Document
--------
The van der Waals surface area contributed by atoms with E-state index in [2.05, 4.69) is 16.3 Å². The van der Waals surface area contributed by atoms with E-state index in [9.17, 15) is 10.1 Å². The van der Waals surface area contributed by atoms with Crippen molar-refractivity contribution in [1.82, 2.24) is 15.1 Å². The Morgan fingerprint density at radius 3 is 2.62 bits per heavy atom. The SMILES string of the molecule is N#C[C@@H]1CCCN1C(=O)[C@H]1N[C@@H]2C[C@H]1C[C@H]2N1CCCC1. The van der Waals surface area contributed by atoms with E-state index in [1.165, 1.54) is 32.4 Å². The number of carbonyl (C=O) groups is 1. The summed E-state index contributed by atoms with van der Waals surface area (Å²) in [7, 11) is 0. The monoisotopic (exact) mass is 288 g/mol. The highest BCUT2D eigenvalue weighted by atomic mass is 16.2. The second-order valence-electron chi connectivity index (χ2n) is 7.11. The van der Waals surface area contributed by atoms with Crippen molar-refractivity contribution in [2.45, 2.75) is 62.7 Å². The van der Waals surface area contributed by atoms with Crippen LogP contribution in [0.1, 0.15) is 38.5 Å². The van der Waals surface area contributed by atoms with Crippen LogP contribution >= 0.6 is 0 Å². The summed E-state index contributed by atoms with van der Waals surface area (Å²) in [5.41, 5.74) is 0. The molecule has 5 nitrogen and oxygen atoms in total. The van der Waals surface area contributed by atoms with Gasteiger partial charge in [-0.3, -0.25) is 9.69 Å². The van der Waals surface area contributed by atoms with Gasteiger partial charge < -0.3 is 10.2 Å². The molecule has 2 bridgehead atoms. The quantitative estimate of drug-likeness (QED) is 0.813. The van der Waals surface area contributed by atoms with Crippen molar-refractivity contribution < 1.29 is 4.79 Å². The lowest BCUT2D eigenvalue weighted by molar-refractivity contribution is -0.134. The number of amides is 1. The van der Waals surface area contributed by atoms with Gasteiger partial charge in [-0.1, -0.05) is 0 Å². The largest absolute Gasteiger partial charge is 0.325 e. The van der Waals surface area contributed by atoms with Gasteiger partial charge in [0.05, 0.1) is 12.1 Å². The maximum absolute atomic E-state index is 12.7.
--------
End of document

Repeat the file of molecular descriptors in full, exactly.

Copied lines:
The van der Waals surface area contributed by atoms with E-state index in [2.05, 4.69) is 16.3 Å². The van der Waals surface area contributed by atoms with E-state index in [9.17, 15) is 10.1 Å². The van der Waals surface area contributed by atoms with Crippen molar-refractivity contribution in [1.82, 2.24) is 15.1 Å². The Morgan fingerprint density at radius 3 is 2.62 bits per heavy atom. The SMILES string of the molecule is N#C[C@@H]1CCCN1C(=O)[C@H]1N[C@@H]2C[C@H]1C[C@H]2N1CCCC1. The van der Waals surface area contributed by atoms with E-state index in [1.165, 1.54) is 32.4 Å². The number of carbonyl (C=O) groups is 1. The summed E-state index contributed by atoms with van der Waals surface area (Å²) in [7, 11) is 0. The monoisotopic (exact) mass is 288 g/mol. The highest BCUT2D eigenvalue weighted by atomic mass is 16.2. The second-order valence-electron chi connectivity index (χ2n) is 7.11. The van der Waals surface area contributed by atoms with Crippen molar-refractivity contribution in [2.45, 2.75) is 62.7 Å². The van der Waals surface area contributed by atoms with Crippen LogP contribution in [0.1, 0.15) is 38.5 Å². The van der Waals surface area contributed by atoms with Crippen LogP contribution >= 0.6 is 0 Å². The summed E-state index contributed by atoms with van der Waals surface area (Å²) in [5.41, 5.74) is 0. The molecule has 5 nitrogen and oxygen atoms in total. The van der Waals surface area contributed by atoms with Gasteiger partial charge in [-0.3, -0.25) is 9.69 Å². The van der Waals surface area contributed by atoms with Gasteiger partial charge < -0.3 is 10.2 Å². The molecule has 2 bridgehead atoms. The quantitative estimate of drug-likeness (QED) is 0.813. The van der Waals surface area contributed by atoms with Crippen molar-refractivity contribution < 1.29 is 4.79 Å². The lowest BCUT2D eigenvalue weighted by molar-refractivity contribution is -0.134. The number of amides is 1. The van der Waals surface area contributed by atoms with Gasteiger partial charge in [-0.1, -0.05) is 0 Å². The largest absolute Gasteiger partial charge is 0.325 e. The van der Waals surface area contributed by atoms with Gasteiger partial charge in [0.05, 0.1) is 12.1 Å². The maximum absolute atomic E-state index is 12.7.